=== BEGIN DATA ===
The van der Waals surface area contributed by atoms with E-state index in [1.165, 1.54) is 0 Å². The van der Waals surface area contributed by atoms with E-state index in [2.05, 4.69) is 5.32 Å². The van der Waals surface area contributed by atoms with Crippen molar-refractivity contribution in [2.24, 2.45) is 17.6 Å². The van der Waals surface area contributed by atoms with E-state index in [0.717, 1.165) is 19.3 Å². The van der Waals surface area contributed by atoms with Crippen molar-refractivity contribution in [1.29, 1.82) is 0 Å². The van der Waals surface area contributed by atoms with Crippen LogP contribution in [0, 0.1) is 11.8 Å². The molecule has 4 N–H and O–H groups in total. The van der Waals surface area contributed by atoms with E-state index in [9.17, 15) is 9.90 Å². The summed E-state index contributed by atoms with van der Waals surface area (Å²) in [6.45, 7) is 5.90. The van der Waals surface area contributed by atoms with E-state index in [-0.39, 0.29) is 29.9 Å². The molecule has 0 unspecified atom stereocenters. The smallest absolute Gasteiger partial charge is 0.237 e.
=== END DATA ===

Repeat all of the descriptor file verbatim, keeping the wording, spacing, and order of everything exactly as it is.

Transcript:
The van der Waals surface area contributed by atoms with E-state index in [1.165, 1.54) is 0 Å². The van der Waals surface area contributed by atoms with E-state index in [2.05, 4.69) is 5.32 Å². The van der Waals surface area contributed by atoms with Crippen molar-refractivity contribution in [2.24, 2.45) is 17.6 Å². The van der Waals surface area contributed by atoms with E-state index in [0.717, 1.165) is 19.3 Å². The van der Waals surface area contributed by atoms with Crippen molar-refractivity contribution in [1.29, 1.82) is 0 Å². The van der Waals surface area contributed by atoms with Crippen LogP contribution in [0, 0.1) is 11.8 Å². The molecule has 4 N–H and O–H groups in total. The van der Waals surface area contributed by atoms with E-state index in [9.17, 15) is 9.90 Å². The summed E-state index contributed by atoms with van der Waals surface area (Å²) in [6.45, 7) is 5.90. The van der Waals surface area contributed by atoms with E-state index in [-0.39, 0.29) is 29.9 Å². The molecule has 0 unspecified atom stereocenters. The smallest absolute Gasteiger partial charge is 0.237 e.